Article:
Homicide: Life on the Street

Season 4 Episode 3

Autofocus

1
Aired Friday 10:00 PM Nov 03, 1995 on NBC
8.6
out of 10
User Rating
26 votes
2

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Episode Summary

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Autofocus
AIRED:
A gas leak causes the detectives to evacuate the building, so they relocate to an old bank building. Lewis is paired up with Kellerman on the murder of a woman. Sergeant Howard tries to carve out a place for herself with the other detectives, but her efforts prove unpopular. Pembleton has trouble adjusting to the new surroundings and his wife's pregnancy. A cameraman who was at the scene of the murder has who he thinks is the perpetrator on tape; however, when he brings the tape to Gee, he is thrown out before he can say why he's there. The cameraman eventually strikes a deal with Lewis and Kellerman.moreless

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SUBMIT REVIEW
  • The detectives must get used to change, in more ways than one. Lewis, now paired up with Kellerman, investigates the murder of an elderly woman, they receive help from a cameraman. Howard gets a promotion and struggles to adjust to her new position.moreless

    8.7
    "Autofocus" is all about change and making adjustments when change is present, often change is not welcome and in this episode we see various members of Gee's squad struggle when faced with different situations.



    After a gas leak is found in the precinct, the detectives move their operations to an old bank.



    Howard is promoted to Sargent and immediately tries to involve herself in her peers cases, much to their dismay. Howard even mentions to Russert that who she is wont change just because her job title has.



    Pembleton also has to deal with a few changes, he is upset because he feels he cannot perform a successful interrogation in an old vault. It is clear that something else is on Pembleton's mind, and Bayliss makes this the focal point, telling Pembleton that his whole life will change when his wife gives birth, after hearing this and having the man he was interviewing walk, Pembleton erupts, slamming a freezer door repeatedly.



    Lewis is also faced with change in this episode, he now has a partner (or so he thinks) in the rookie Kellerman, another thing that changes is that Lewis actually closes a case, ending a minor slump. Lewis also makes a minor change as a person, after having many of his peers tell him that he is the worst partner they have ever had, Lewis tries to get on the right path with Kellerman, buying him a coffee and a danish. The character of Lewis has really been the whipping boy in Gee's squad and often I as a viewer fell sorry for him, he does his job (often riding solo) and often doesnt get the result he or Gee wants. With a new partner and a slight attitude adjustment, maybe Lewis will now go on a streak of closing many cases ?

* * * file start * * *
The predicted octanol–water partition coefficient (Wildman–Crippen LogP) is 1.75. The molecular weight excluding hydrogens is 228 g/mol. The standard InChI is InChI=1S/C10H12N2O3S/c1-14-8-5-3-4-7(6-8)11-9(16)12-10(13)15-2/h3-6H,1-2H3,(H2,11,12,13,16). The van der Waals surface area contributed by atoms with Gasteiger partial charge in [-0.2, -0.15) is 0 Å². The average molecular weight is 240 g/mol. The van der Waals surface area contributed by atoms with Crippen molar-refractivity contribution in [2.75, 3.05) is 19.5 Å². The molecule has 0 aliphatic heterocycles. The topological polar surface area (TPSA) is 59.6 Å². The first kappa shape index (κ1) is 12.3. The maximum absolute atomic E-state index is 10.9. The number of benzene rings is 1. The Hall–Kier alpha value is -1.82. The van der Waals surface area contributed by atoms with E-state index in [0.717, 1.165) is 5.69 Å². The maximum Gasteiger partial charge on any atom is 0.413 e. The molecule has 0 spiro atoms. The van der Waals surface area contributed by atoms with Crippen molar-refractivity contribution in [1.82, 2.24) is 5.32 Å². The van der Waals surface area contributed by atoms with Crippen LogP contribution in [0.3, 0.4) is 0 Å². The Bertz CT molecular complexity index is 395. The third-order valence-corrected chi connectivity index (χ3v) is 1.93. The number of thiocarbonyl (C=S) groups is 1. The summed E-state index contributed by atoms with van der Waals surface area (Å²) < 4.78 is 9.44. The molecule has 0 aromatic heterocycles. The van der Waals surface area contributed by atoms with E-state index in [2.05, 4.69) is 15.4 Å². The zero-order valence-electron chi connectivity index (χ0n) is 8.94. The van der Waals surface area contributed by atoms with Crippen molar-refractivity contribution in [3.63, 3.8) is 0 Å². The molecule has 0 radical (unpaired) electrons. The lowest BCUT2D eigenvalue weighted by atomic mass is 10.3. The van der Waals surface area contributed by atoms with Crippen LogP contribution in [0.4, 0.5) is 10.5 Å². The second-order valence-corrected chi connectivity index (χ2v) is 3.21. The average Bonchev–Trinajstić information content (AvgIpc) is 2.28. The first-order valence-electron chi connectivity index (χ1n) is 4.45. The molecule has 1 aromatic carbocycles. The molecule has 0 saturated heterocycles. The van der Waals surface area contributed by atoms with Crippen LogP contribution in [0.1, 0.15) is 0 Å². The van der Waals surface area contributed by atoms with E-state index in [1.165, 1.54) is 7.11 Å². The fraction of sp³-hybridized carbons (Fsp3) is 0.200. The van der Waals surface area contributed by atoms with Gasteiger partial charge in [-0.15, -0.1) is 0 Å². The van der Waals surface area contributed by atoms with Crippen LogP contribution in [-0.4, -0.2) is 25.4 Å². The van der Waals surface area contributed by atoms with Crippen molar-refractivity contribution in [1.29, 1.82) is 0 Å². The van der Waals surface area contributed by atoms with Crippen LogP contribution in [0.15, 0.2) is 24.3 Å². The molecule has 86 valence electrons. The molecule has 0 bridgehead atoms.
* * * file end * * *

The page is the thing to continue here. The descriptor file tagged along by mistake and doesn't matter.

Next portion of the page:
Once again we do not see any of Bolander or Felton who are still on suspension, I am disappointed by this, even though Kellerman has been eased into the squad nicely.moreless
  • Comes slowly coming into focus

    7.9
    The season of change continues in this episode when Lewis, who has been flying solo since the beginning of Season 3, finally gets a permanent partner--- new Homicide Detective Mike Kellerman. Meldrick is understandably jumpy--- as Munch cheerfully reminds him in the teaser, he has partnered with every detective in the squad (save Howard) and none of the partnerships have been successful. As it turns out this partnership will work better even though it gets off to a rocky start in this episode. Of course, everyone is even more unsettled when the entire squad is forced to move to a nearby bank due to a gas leak.



    In this sea of confusion, Meldrick and Mike get their first case together--- the murder of an old lady at a bus stop. Despite the fact that there were people waiting with her, in typical fashion, no one seems to have seen anything. Indeed, the main witnesses are so focused on a terrible blind date they don’t notice anything. The detectives are left swinging until they get help from an unlikely source-- cameraman J.H. Brodie. As it turns out Brodie gets the killer on tape entirely by accident and then spends a good deal of the episode trying to convince the detectives that he has something worth watching. Naturally, he has a price—he wants an exclusive on the arrest of the killers. Eventually he does get this but it is not enough to save his job. The higher-ups at his TV station are far more focused on getting an exclusive then they are on solving a crime. When Brodie gives this up he is promptly fired--- again, this is closer to real life, when getting your job done is more important then doing the right thing.